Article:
"Our study finds some stage IV NSCLC patients can achieve long-term survival after aggressive treatments; however, it is important to note that the patients in this study are a very select minority of stage IV patients who are younger, more physically fit, with a lower burden and slower pace of disease than the average stage IV patient," said lead study author Allison Ashworth, MD, a radiation oncologist who completed the study as part of her training at the London Health Sciences Centre at Western University, in London, Ontario.

    "We hope our study's results will help determine which stage IV NSCLC patients are most likely to benefit from aggressive treatments, and equally as important, help identify those patients most likely to fail, thus sparing them from futile and potentially harmful treatments. Our research, however, cannot answer the question of whether the longer survival is due to the treatments or simply because these patients have less aggressive disease. We must await the results of randomized clinical trials to answer this question. In the meantime, it is our hope that our study will help cancer specialists in making treatment decisions and in the development of clinical trials. 


  9. Hi Guys,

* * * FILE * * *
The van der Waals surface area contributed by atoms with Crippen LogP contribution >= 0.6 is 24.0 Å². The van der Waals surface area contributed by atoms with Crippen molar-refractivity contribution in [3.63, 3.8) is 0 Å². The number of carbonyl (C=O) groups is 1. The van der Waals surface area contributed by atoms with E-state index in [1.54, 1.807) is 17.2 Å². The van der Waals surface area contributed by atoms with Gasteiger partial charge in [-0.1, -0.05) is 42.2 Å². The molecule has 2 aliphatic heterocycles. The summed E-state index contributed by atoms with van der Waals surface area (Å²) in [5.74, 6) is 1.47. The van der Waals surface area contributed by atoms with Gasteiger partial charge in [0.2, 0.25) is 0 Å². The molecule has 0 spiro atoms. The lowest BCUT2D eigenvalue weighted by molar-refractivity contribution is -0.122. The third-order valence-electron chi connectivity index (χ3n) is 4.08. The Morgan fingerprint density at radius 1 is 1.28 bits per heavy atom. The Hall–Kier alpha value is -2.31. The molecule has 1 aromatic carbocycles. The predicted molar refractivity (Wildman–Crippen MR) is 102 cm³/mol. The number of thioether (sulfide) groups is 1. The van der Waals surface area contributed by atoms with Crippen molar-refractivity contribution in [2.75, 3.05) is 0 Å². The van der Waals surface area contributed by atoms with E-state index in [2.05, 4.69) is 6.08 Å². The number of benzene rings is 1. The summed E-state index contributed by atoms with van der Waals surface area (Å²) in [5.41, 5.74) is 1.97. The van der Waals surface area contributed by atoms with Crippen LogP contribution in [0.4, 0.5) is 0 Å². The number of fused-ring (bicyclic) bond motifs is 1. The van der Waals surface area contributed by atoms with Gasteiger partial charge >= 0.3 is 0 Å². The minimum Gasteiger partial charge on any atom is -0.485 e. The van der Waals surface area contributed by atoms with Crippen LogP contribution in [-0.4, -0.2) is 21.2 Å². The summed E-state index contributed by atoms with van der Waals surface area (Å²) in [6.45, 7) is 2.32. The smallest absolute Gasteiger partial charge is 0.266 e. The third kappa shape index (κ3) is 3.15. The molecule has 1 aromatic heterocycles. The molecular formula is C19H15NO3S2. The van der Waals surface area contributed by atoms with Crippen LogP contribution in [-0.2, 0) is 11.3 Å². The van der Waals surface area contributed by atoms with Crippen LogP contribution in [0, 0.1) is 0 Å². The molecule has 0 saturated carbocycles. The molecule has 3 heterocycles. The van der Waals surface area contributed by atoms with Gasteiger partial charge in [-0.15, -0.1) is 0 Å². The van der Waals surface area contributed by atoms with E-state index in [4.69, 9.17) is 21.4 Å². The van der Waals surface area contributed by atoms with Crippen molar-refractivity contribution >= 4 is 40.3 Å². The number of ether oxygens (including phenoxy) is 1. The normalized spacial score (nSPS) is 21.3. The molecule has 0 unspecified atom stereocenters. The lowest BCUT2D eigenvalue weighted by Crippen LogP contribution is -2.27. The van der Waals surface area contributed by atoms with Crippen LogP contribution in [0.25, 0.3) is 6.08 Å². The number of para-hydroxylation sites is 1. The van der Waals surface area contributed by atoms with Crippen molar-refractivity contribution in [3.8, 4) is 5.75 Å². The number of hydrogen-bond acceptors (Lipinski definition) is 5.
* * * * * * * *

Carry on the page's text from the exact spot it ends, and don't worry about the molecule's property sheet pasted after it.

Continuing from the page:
I have a question for you. After the CT Scan results the Dr said that probably a combo of Chemotherapy, Radiotherapy, surgery. 

    After Adenocarcinoma was confirmed on 11th the other Dr only mentioned Chemo. Do you know why Radiotherapy wouldn’t be included?

    Also, Can someone clarify if Targeted Therapy and Immunotherapy are the same thing or seperate?

    They are testing for EGFR,ALK and PDL1 and we see the oncologist 23rd. But I just wondered if it is perhaps done in this order? Chemotherapy, Targeted Therapy then Immunotherapy. 

    Xx


  10. Hi Guys,

    I have a question for you. After the CT Scan results the Dr said that probably a combo of Chemotherapy, Radiotherapy, surgery. 

    After Adenocarcinoma was confirmed on 11th the other Dr only mentioned Chemo. Do you know why Radiotherapy wouldn’t be included?

    Also, Can someone clarify if Targeted Therapy and Immunotherapy are the same thing or seperate?

    They are testing for EGFR,ALK and PDL1 and we see the oncologist 23rd. But I just wondered if it is perhaps done in this order? Chemotherapy, Targeted Therapy then Immunotherapy. 

    Xx


  11. Wow Bridget!

    I had no idea! Your doing great and seem very in control despite everything you've had thrown at you ❤️️

    I went to Asda with my mum and my youngest son tonight and when were in the queue my mum had to go sit down, she said it was a panic attack - you know, heart racing, feeling confined almost like an outer body experience!!

    I was about to go into meltdown too as before this I was the one who worried and panic'd and she was as cool as a cucumber. 

    I dont think I've been as mentally drained as what I have these 4 weeks. Xx